Saturday, December 27, 2014

Like, take journalism, doctor.  Good journalism is Buddhist.  It question the assumptions people get caught up in.  Are there really weapons of mass destruction?  Is Saddam an enemy more than anyone else?  Is the terrorist in any one place more than any other?  What is a terrorist?  How do they come about?  What about Domino Theory?  Who are 'we,' who are 'them?' Only the people in general can put a leash on the big egos.  And the big egos are the ones who, by definition, have and like power and like to use it personally for their own advancement.

Yes, people who've been on the wrong side of ostracism respect circumspection.  People aren't as bad as made out to be.  It's a particular individual who divorces himself from the rest of humanity.

And this is the Christian story, too, of the stone the builders rejected, that which is misunderstood by empire and by its minis, its knockoffs, the littler empire of socio-economic temple societies invested in status quo.  Power is enforced through judgmental habit, quelling the broader mind as a threat to its order.  Maybe you can't even blame anyone for wanting to impose order, we need order.  But, sometimes it's overdone.  That is the crucifix, the pain which does not go away, absorbed into the body, properly, for the rest of life.  And once absorbing that pain, you know better than to judge or to put an inappropriate definition upon on another.  When you've been judged, the only recourse, the only way to stand up, is through words.  "Wist ye not I was at my father's work," he observes as a boy.  He defines things on deeper terms.  He becomes a man of words more than action, the money changer's tables an exception.  A poet's passivity, almost.

Obsession-- this question probes into me, asks of me to open my creative furnace, the dynamo , the power plant, the boiler room, the hot nuclear core.  I did not make her up.  That's my creativity, my own look into Christian suffering.  You're asking me to take it out, as if to unplug it?   I had to go through it all in order to gain more fully the insights I had in me, that 'normal' people might be afraid of in pursuit of their own morality.  Christianity is not just for the sick and the dispossessed, but for everyone, applicable to the truth behind all life which is suffering.

And we can have normal lives and relationships even with such understandings fully seated within us, so that we don't try to hide or cover up solitary pains of the kind that foster wisdom and understanding.  Healthier than attempting some sort of fleeting happiness as an answer to life's problems.  It's our own bare humanity that gets us through, the ability to interact with neighbors, to find friendship.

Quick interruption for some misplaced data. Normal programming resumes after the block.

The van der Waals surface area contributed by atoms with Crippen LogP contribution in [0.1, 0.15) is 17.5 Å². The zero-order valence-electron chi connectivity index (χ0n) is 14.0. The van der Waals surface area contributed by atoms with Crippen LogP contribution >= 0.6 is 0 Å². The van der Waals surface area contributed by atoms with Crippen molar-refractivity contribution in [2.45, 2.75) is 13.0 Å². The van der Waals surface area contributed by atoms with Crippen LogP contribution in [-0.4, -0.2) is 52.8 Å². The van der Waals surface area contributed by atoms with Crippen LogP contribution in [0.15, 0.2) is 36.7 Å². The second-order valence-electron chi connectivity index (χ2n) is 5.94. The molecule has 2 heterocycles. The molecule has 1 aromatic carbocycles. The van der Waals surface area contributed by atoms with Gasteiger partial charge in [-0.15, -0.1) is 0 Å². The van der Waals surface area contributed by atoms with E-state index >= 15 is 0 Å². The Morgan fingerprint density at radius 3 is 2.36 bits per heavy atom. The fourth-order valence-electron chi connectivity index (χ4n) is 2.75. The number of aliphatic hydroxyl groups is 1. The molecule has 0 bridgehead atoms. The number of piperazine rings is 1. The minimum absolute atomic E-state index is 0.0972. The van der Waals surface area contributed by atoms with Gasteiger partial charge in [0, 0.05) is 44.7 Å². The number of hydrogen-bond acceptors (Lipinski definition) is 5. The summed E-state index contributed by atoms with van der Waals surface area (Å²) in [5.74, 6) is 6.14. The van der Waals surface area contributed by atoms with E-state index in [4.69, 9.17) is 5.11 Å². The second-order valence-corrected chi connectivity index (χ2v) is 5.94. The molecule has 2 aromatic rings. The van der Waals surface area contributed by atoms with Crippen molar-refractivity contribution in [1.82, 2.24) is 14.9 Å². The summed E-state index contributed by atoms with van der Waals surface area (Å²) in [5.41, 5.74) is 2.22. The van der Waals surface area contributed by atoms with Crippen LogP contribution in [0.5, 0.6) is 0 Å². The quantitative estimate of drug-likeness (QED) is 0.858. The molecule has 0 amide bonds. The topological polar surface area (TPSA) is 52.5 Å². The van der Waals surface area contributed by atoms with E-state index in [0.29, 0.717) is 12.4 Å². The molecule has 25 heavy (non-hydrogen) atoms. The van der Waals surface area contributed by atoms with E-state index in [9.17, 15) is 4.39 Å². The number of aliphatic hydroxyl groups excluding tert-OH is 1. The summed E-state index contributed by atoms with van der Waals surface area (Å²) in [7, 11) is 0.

But it seems an unlikely journey.  It might seem too depressing for the main part, too honest.  And it can only begin and grow and act through the gentle instrument of words, words which strive to capture the deeper thoughts.  And that's why we read poets, like Shakespeare, like Larkin, as they offer an honest picture into life, rather than trying to conquer it or white wash it all with happy pursuits.

I felt no great power or ability with words, natural as the poet has.  Maybe every now and then on a good day.  My obsession, or one of them, was to write better, to create literature.  But really all you can do is tell the truth as you find it out.  Know or realize the truth of suffering, its prevalence, enough to take the supposed unhappiness from it, making it bearable out of a knowledge of, as they say, doing the right thing, of knowing the universality of events that make individuals sad.

When you know the truth, that all lives share, then you can go on and live your life, do the work you were cut out to do for its own reasons.

That's why I wrote a sort of subversively Christian, for lack of a better term, novel.  It has many of the elements of the original, brought down into ordinary life.  I'm okay with all that.  That's life.  That's how it goes.

And then, realizing all this, then you can move on in your life.  It's not too much of a leap of the imagination if you think about it.

Otherwise the whole story would be irrelevant.  You'd have to be able to walk on water to be a Christian.  Being Christian would be narrowed, like, you can't believe in birth control or some silliness like that.  It wouldn't have any life in it.  It wouldn't be applicable to daily life.

And yeah, Christian meditations, these things take time.  They take wisdom, life experience, the barren lonesome desert.  They take years.  And it's like Bonhoeffer himself said, Jesus, if he were around, would not like so much the church built up in his own name.  Free thought.  An outsider's perspective.  Focus.  A willingness to have a sense of circumspect humor.  Some irreverence.  Like Dostoevsky.

It never was about trying to win her over.  Even though it pains me that it didn't work out.  It was more about me trying to find meaning, to find a career for myself, a way of becoming mature, seeing to adult responsibilities as I saw them.  You can't blame me for that.

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